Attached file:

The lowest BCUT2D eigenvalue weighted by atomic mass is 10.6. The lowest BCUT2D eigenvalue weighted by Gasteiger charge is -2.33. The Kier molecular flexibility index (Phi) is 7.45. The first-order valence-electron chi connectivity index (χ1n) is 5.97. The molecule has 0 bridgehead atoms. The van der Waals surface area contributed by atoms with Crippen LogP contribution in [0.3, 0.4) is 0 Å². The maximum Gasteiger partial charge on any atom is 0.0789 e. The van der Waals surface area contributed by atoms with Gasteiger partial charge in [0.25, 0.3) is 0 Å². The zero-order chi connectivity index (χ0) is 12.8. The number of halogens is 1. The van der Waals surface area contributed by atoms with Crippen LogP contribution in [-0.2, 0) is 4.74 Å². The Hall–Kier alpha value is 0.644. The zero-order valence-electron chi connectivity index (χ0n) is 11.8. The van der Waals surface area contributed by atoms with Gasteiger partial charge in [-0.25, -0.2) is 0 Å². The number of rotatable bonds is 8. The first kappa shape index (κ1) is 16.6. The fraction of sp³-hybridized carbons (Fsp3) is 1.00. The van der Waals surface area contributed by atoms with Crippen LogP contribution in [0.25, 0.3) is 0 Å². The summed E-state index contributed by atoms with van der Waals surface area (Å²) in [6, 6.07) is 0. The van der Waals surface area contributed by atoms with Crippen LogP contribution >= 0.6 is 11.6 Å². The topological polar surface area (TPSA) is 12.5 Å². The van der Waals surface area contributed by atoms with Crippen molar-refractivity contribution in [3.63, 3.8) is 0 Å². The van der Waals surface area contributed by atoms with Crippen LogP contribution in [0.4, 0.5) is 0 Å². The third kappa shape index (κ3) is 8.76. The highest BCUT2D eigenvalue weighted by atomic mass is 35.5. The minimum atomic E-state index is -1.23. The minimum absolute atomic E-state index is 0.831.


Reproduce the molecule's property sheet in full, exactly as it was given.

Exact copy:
The lowest BCUT2D eigenvalue weighted by atomic mass is 10.6. The lowest BCUT2D eigenvalue weighted by Gasteiger charge is -2.33. The Kier molecular flexibility index (Phi) is 7.45. The first-order valence-electron chi connectivity index (χ1n) is 5.97. The molecule has 0 bridgehead atoms. The van der Waals surface area contributed by atoms with Crippen LogP contribution in [0.3, 0.4) is 0 Å². The maximum Gasteiger partial charge on any atom is 0.0789 e. The van der Waals surface area contributed by atoms with Gasteiger partial charge in [0.25, 0.3) is 0 Å². The zero-order chi connectivity index (χ0) is 12.8. The number of halogens is 1. The van der Waals surface area contributed by atoms with Crippen LogP contribution in [-0.2, 0) is 4.74 Å². The Hall–Kier alpha value is 0.644. The zero-order valence-electron chi connectivity index (χ0n) is 11.8. The van der Waals surface area contributed by atoms with Gasteiger partial charge in [-0.25, -0.2) is 0 Å². The number of rotatable bonds is 8. The first kappa shape index (κ1) is 16.6. The fraction of sp³-hybridized carbons (Fsp3) is 1.00. The van der Waals surface area contributed by atoms with Crippen LogP contribution in [0.25, 0.3) is 0 Å². The summed E-state index contributed by atoms with van der Waals surface area (Å²) in [6, 6.07) is 0. The van der Waals surface area contributed by atoms with Crippen LogP contribution >= 0.6 is 11.6 Å². The topological polar surface area (TPSA) is 12.5 Å². The van der Waals surface area contributed by atoms with Crippen molar-refractivity contribution in [3.63, 3.8) is 0 Å². The van der Waals surface area contributed by atoms with Crippen LogP contribution in [0.4, 0.5) is 0 Å². The third kappa shape index (κ3) is 8.76. The highest BCUT2D eigenvalue weighted by atomic mass is 35.5. The minimum atomic E-state index is -1.23. The minimum absolute atomic E-state index is 0.831.